Philippians 2:5-8 “Your attitude should be the same as that of Christ Jesus: Who, being in very nature God, did not consider equality with God something to be grasped, but made himself nothing, taking the very nature of a servant, being made in human likeness. And being found in appearance as a man, he humbled himself and became obedient to death, even death on a cross.”
Without question, the most important thing Christ crucified and Christ glorified means for me is redemption. This is how God made forgiveness and heaven possible. Miss that, and we might as well spend our time on Good Friday or Easter watching a movie or catching up on our sleep.
But here Paul suggests we can learn something else from Jesus’ sacrifice and victory. His understanding of who he was and why he was here suggests something about the way we look at ourselves. It suggests something about the way we approach our own lives.
Almost all of human life revolves around self-interest. I go grocery shopping and prepare meals so that I won’t starve. I exercise so that I stay healthy. I take medicine and visit doctors and dentists for the same reason. I wear clothes so that I stay warm, and people will think I look good, and maybe so that I can even attract a mate. If I seek a mate, it is because that way I don’t have to do all the work myself, and because I have urges to satisfy. If I have a family, it is because I enjoy the affection of children, and there will be someone to look after me when I get old. I travel to satisfy my curiosity, my thirst for adventure, or to escape the stress and pressures of work. I get a job so that I can finance it all.
You might say that I have painted an incomplete, even cynical picture of human motivations. I plead guilty as charged. Our motives are more complex than that. But can you honestly say any of those statements don’t apply at all? If “self” isn’t the whole thing, isn’t it at least involved to a high degree? Take away my food, my medicine, my spouse, my family, my pleasure, my income, and why am I concerned? Be honest. I feel trampled upon. I am a victim. My rights are being denied.
Now consider Jesus. He was not another human trying to carve out a satisfying life. He was God to the core of his nature. He was just as much God as any of us is a human. He was all powerful, all knowing, present everywhere at once; unchanging, undying, unbounded by time; perfect in holiness, perfect in love. Angels beyond count served him and took care of anything he desired. He lived in the unspoiled atmosphere, unchallenged security, the uninterrupted pleasure of heaven.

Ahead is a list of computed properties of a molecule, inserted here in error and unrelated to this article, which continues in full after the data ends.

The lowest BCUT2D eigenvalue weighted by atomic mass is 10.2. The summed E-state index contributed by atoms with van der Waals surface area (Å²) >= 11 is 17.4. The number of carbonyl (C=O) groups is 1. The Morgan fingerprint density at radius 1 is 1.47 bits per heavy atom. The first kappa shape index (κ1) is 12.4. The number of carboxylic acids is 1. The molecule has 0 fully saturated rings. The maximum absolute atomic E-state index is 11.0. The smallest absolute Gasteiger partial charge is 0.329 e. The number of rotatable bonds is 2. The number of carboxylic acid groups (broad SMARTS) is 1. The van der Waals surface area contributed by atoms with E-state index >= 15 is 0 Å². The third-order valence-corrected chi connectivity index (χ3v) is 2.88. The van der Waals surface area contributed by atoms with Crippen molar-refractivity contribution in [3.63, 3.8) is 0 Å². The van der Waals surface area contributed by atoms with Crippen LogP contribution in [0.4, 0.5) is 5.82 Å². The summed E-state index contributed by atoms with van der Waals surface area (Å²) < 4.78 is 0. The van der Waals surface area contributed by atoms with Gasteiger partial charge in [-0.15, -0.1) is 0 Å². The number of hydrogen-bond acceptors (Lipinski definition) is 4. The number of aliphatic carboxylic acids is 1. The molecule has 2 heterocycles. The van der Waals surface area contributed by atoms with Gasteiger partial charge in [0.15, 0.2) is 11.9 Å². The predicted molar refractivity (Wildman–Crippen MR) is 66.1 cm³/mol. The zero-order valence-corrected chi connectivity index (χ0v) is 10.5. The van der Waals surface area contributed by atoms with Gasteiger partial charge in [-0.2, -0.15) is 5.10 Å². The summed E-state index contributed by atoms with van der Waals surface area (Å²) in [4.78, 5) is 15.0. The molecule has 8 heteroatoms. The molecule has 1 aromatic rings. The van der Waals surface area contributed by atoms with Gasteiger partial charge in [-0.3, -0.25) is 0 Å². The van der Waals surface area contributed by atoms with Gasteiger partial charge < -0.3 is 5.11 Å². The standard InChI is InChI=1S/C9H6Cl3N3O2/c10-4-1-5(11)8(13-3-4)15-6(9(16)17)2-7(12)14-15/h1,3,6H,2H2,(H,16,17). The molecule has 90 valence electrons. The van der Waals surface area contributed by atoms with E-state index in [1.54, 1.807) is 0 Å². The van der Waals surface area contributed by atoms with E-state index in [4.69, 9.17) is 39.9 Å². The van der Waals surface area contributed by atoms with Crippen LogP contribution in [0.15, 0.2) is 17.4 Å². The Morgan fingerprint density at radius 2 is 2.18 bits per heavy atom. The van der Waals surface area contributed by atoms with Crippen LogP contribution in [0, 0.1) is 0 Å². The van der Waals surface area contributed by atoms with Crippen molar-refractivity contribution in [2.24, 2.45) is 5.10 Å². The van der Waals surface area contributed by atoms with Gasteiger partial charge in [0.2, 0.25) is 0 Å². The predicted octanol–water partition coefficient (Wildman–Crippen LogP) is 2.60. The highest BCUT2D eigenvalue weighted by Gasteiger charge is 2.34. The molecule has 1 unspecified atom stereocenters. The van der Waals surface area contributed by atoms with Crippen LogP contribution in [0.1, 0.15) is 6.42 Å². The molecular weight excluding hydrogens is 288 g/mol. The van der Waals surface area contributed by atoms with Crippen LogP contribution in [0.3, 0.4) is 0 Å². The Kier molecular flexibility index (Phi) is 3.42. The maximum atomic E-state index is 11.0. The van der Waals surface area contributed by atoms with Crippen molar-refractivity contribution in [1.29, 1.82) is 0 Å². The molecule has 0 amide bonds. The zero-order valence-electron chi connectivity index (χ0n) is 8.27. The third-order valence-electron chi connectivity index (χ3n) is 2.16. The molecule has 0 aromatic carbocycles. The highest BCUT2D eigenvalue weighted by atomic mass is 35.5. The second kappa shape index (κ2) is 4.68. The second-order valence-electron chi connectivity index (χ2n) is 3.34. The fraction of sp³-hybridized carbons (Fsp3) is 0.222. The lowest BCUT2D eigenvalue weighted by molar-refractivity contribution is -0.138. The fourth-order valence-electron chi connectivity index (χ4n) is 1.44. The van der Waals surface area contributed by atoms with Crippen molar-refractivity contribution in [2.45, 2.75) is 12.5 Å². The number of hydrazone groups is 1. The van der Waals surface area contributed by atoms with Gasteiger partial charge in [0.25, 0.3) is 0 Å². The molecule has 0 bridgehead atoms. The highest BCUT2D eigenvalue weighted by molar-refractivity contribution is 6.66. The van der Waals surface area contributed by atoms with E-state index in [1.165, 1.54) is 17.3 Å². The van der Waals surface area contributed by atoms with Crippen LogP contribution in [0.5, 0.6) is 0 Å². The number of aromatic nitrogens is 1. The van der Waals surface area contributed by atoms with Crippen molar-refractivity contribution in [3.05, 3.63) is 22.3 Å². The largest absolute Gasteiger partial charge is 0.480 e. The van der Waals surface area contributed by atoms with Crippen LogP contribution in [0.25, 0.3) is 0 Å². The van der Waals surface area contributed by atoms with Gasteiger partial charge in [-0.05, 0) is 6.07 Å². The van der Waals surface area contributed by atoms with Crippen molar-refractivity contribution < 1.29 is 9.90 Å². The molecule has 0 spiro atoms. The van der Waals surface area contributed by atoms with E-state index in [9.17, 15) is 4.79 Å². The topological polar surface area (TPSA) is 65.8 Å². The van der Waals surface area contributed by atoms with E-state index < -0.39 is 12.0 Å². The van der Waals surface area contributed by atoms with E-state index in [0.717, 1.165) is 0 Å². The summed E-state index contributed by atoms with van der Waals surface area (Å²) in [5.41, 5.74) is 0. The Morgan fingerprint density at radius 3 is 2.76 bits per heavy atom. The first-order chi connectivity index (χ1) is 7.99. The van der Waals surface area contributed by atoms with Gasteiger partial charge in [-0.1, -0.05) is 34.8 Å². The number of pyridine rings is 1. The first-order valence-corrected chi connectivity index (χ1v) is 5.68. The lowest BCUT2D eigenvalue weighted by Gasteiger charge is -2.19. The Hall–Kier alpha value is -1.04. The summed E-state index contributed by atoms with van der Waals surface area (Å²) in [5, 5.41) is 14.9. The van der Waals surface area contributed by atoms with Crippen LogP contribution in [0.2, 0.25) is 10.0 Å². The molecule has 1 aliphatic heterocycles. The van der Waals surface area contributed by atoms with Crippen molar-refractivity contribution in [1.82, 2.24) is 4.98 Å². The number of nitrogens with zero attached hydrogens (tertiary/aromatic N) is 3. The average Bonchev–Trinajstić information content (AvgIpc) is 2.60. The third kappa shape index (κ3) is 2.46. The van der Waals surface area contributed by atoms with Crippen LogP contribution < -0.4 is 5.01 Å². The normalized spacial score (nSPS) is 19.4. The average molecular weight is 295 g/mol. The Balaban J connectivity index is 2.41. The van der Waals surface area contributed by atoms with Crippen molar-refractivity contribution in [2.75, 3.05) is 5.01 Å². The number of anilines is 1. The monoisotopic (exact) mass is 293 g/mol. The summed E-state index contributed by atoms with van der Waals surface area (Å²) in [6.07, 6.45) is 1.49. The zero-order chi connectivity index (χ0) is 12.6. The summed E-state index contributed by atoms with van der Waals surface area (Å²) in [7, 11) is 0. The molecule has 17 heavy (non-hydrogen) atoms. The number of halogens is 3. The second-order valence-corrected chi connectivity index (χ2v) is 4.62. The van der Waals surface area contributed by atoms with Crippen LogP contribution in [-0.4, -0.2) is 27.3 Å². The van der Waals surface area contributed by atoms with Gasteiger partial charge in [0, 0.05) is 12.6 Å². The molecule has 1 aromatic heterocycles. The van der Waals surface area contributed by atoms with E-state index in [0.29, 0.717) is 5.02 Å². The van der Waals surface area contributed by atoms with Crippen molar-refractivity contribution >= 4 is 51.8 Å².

He let it all go. Equality was not his concern. He didn’t hold onto it like some entitlement. He made himself nothing, literally, “emptied himself.” He didn’t stop being God. But every advantage that went with the position he set aside for a while.
There were no limits to what he would give up to serve. Jesus kept lowering himself. The Creator became one of his own creatures. Well, at least he could have become an immortal creature, like Adam and Eve were before the fall into sin. But no, he goes lower still, and becomes obedient to death. Well, maybe he could have lived to a ripe old age and peacefully died in his sleep. But no, he goes lower still, and lets himself be unjustly arrested, unjustly charged with crimes, unjustly condemned, and unjustly subjected to death by suffocation nailed to a cross.
He didn’t just suffer it. He embraced it. He went willingly all the way. He made himself nothing. He took the nature of a servant. He humbled himself. He went all the way to the cross to serve, and to save.
“Your attitude should be the same as that of Christ Jesus.” What is your “sacred cow”? You know what I mean by that? What is the thing you think you must keep? You will follow Jesus until he tries to take away “that.” “That” is non-negotiable. You are keeping “that” for yourself, no matter what he says. If he takes it away, you will leave him. Is it some pleasure, whether sinful or wholesome? Is it something about your lifestyle, your standard of living? Maybe it is a person you hold dear. It could be your reputation, your respect, your dignity.
Paul’s words convict me. I don’t want to lose my comforts. I don’t want to let go of the things I love. I’m trying to build my life here, not lose it. But Jesus himself said, “Anyone who wants to find his life will lose it.” It’s not that he has necessarily asked for or taken away the things I love…yet. But my attitude is so far away from his. I hesitate to empty myself of everything, to become nothing, a servant, a corpse. It scares me to think of what I could lose, especially when I see him this week: humiliated, beaten, dead. Jesus presents me, he confronts me, with a different way to think about my life here.
Thank God his humility and death are the forgiveness of my all-too-worldly soul. They release me from the debt I owe for being so attached to the life I want to build for myself here. They open the door to a life like he has in the life to come.